Dr. Harper: I did not like the amount of time the surgery took, the fact that patients had to be put to sleep, and that patients were often left with large scars on their legs which were sometimes as unsightly as the varicose veins themselves. Also, the incidence of reoccurrence was extremely high and the patient experienced a lot of post-operative pain. It was not uncommon for them to tell me that they were in bed for several days and were out of work for three or four weeks. Today people want to be awake for their surgery. They want to be able to go back to work in a day or two and they don’t want to have a lot of pain. The old type of veins surgery did not meet any of these criteria.

Veins1: Can you briefly describe the options available to patients prior to TriVex and some of the advantages TriVex offers?

Dr. Harper: The treatment of varicose vein disease involves correcting the underlying cause of the problem and removing the visible varicose veins. The underlying cause is usually reflux in the lesser or greater saphenous vein. The visibly damaged veins are the bulgy or varicose veins in the leg. These veins are usually branches of the greater or lesser saphenous vein.
The traditional method of treating the greater saphenous vein is stripping. The vein would be stripped from the ankle to the groin, but now new diagnostic tests have allowed us to determine exactly how much of the vein is bad and to remove only that part. This is done with limited stripping or newer techniques involving radio frequency or laser catheter ablation.
Then you are left to treat the bulgy varicose veins. In the past, these were removed through numerous incisions. It was not uncommon for a patient to have between 15 and 20 incisions from the knee to the ankle, leaving large scars.
Another method that is used for removing the branch varicosities is microincisional phlebectomy. In this procedure, tiny incisions, about 2mm in length, are made and the varicosities are individually removed with micro hooks. These patients have minimal scaring and heal well. The disadvantage of microincisional phlebectomy is that you have to trace out the veins beforehand and you only remove the ones that have been individually marked. The process is often very tedious and time consuming, many times taking 2-3 hours.
This is where the TriVex procedure comes in. A new procedure, developed by Dr. Gregory Spitz, allows the surgeon to actually visualize the varicose veins and remove them through small incisions. It is possible to remove all the visible veins from the thigh to the ankle through three or four tiny incisions. You can be sure that the veins were removed and the process is much quicker. TriVex is a major advancement in the treatment of varicose veins.

Veins1: What criteria do you use to help patients decide which procedure is appropriate and/or necessary in treating branch varicosities?

Dr. Harper: If patients have one small area of varicose veins, we may be able to treat it with microincisional phlebectomy. However, if there is an area with extensive varicosities, which would require multiple incisions, I encourage them to consider Trivex Phlebectomy because they will have fewer incisions and better long-term results.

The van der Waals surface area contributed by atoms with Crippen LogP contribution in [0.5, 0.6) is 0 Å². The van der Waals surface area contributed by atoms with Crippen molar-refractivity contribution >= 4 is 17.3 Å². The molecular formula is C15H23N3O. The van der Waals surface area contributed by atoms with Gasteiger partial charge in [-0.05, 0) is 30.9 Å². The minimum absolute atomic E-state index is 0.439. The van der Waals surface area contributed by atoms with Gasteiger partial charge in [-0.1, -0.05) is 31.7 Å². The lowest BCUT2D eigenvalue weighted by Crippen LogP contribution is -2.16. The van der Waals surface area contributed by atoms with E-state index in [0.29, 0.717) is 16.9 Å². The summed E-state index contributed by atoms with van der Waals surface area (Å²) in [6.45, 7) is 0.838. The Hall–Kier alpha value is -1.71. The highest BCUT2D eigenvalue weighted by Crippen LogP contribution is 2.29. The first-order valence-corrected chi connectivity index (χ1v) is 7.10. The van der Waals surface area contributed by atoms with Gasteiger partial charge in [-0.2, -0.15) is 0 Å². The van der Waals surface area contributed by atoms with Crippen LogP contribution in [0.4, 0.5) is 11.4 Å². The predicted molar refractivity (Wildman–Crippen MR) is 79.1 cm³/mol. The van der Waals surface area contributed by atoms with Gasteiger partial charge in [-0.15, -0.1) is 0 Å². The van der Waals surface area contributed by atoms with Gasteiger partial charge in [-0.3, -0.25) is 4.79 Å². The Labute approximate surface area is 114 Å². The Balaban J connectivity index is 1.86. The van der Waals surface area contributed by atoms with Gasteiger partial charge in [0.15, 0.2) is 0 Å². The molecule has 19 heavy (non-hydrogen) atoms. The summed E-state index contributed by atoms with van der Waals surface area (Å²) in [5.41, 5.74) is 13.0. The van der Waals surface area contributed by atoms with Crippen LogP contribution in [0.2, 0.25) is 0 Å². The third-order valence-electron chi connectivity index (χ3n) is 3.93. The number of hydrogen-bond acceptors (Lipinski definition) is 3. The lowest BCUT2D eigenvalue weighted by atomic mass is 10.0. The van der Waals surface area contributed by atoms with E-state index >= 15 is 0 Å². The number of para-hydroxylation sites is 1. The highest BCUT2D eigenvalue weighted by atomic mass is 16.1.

Veins1: Have you had very many patients with bilateral varicose veins return to have their other leg operated on?

Dr. Harper: Yes. When patients have extensive bilateral varicose veins we typically do one leg per session. They return for the other leg within four to six weeks. To date, we have not had a patient with bilateral varicose veins decide not to return for surgery on the other leg. This fact speaks volumes for their satisfaction in the result of their surgery.

Veins1: What feedback have you gotten from your patients about the TriVex procedure?

Dr. Harper: My Trivex phlebectomy patients have been very pleased with the results. They are surprised that all of their varicose veins can be removed through just a few small incisions. Many of my patients have recommended us to their friends suffering from varicose veins. These word of mouth referrals have not only helped my practice grow but have helped to educate others about the new treatments for varicose vein disease.

Veins1:How soon after the surgery do you advise patients to return to work and normal activity?

Dr. Harper: They can go back to work the next day, but realistically most take a couple of days off of work.

Veins1: In your opinion, how has the procedure improved the quality of life for your patients?

Dr. Harper: Not only do my patients feel better because they have less pain and discomfort, they also feel better about the way they look. It is not unusual to have the women tell me that they have not worn shorts or skirts in years because they felt so self-conscious about their legs. After the TriVex procedure, they are so excited when they come back and their legs look great that they want to go shopping for a new wardrobe.
Once their vein disease is under control, most patients become more active. They are able to walk and exercise without pain or swelling. Thus many patients will lose weight and in general their health will improve.

Veins1: Are you currently working to train other physicians in the TriVex procedure?

Dr. Harper: Yes I am. I am on the TriVex training board to introduce this procedure to new physicians. We discuss the evaluation and treatment of varicose veins and the treatment options for each patient. It is rewarding to see these physicians incorporate TriVex into their clinical practice.

Veins1: Where do you see varicose vein care heading in the next 5 years?

Dr. Harper: There are a number of doctors now that are being educated on the current methods of vein treatment. As technology advances, physicians need to be trained correctly so that they can provide their patients with the best care.
I see the continued development of centers of excellence in vein care across the country. Like the “Vein Specialist of Central Georgia,” these centers will lead to improved patient care as many more patients with venous disease will access these centers for treatment. It is an exciting time to be involved in the field of venous disease.

Last updated: 05-Sep-02